A Los Angeles judge said Wednesday he wants to see court orders in Kern County and Ohio that allegedly bolster a Florida resident’s claim to be the grandson of the late cult leader Charles Manson before ruling on whether the man should undergo DNA testing to prove his assertion.
Michael Channels, a former Manson pen pal, wants Los Angeles Superior Court Judge Clifford Klein to order DNA testing of 43-year-old Jason Freeman, who told the judge in December that he would not voluntarily agree to it.
Klein said he wants to have the orders before him, as well as additional briefing from the attorneys, and set another hearing for Aug. 22.
Meanwhile, Klein has extended until Aug. 30 attorney Dale Kiken’s role as temporary special administrator over Manson’s estate. Kiken originally was appointed to the role in August 2018, giving him authority to protect Freeman’s interests.
Kiken is tasked with recovering property, on behalf of Freeman, that Manson left behind in prison when he died at age 83 on Nov. 19, 2017, at Bakersfield Mercy Hospital of heart failure triggered by colon cancer that had spread to other parts of his body.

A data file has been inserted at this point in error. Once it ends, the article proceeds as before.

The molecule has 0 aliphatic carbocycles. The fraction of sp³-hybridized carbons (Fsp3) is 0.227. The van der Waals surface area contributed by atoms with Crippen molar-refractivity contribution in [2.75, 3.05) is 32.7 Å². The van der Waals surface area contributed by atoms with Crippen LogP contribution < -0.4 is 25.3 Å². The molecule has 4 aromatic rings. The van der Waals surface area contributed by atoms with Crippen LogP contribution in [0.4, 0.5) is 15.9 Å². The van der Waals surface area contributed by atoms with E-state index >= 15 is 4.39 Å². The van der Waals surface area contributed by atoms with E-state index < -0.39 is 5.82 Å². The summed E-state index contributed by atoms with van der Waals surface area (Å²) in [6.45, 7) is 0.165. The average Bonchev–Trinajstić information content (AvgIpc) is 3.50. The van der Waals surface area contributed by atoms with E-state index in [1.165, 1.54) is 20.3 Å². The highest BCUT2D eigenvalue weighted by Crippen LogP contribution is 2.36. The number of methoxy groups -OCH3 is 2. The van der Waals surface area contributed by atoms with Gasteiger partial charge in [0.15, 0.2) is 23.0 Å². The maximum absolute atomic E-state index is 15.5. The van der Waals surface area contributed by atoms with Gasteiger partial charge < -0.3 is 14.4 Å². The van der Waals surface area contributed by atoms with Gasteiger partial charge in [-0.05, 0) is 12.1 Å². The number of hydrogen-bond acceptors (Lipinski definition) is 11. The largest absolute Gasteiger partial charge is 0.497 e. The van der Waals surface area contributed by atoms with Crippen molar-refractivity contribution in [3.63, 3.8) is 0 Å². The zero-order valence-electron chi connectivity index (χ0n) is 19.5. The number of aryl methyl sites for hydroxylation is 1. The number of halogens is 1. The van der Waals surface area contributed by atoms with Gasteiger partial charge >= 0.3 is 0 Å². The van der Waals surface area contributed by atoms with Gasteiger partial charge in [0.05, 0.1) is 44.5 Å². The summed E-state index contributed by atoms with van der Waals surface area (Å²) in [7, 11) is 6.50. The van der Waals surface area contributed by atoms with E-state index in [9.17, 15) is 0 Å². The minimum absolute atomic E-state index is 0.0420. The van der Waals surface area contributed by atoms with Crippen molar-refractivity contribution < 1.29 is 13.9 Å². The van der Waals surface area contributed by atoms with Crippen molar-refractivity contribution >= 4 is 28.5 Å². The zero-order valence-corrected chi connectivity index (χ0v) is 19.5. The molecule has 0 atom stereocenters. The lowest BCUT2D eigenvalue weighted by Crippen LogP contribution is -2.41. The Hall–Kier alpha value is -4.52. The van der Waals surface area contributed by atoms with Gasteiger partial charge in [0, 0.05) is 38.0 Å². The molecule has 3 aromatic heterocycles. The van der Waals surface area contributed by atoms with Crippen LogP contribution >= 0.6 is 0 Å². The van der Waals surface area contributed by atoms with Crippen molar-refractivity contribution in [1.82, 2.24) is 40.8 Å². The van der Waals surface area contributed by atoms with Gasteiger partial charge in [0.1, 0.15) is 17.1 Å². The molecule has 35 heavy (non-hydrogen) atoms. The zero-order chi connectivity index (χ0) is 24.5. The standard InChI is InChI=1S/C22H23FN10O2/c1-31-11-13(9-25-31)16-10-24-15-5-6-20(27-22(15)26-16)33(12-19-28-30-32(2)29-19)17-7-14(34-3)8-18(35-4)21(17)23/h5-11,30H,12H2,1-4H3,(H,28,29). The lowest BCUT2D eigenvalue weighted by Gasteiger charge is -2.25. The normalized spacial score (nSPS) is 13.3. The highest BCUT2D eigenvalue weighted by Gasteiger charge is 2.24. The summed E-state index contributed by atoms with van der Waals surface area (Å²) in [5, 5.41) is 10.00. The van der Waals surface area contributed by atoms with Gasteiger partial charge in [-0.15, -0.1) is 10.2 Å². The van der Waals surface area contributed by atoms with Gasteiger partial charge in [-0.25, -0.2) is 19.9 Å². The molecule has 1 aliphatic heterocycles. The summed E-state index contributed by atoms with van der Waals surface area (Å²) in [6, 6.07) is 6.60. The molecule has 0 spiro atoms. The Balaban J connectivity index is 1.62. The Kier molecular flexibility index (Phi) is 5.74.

Freeman won a significant court victory when a Kern County commissioner ruled in March 2018 that he was entitled to Manson’s remains. Freeman and Kiken maintain that a 2002 Manson will Channels alleges he possesses is a forgery.
Kiken’s lawyer, Alan Davis, said the Kern County order established that Freeman was Manson’s grandson. In his court papers opposing the DNA testing of Freeman, Davis stated that in February 1986, an Ohio judge found that Freeman was the son of Charles Manson Jr., who committed suicide in June 1993.
Speaking to City News Service after Wednesday morning’s hearing, Kiken said there never has been any dispute that Manson Jr. was the son of the convicted killer and that even if the DNA testing came back negative on Freeman, the Ohio court order finding that Manson Jr. was Freeman’s father would take priority.
In papers filed last Thursday, Channels said Manson’s 2002 will, filed in Kern County in November 2017, names him as the executor of Manson’s estate.
“The facts of this case are peculiar since (Manson) was a convicted murderer serving time in prison,” Channels’ court papers state. “There is not the usual ability of the court to evaluate whether Mr. Freeman would be considered a grandchild, such as visits or family dinners or reunions.”
Channels’ attorneys maintain in their court papers that the Ohio court order was obtained by default because Manson Jr. never showed up for the hearing. The order was never enforced before Manson Jr. died, according to Channels’ attorneys.
A trial on the competing petitions by Kiken and Channels to be the estate’s permanent administrator has not yet been set.
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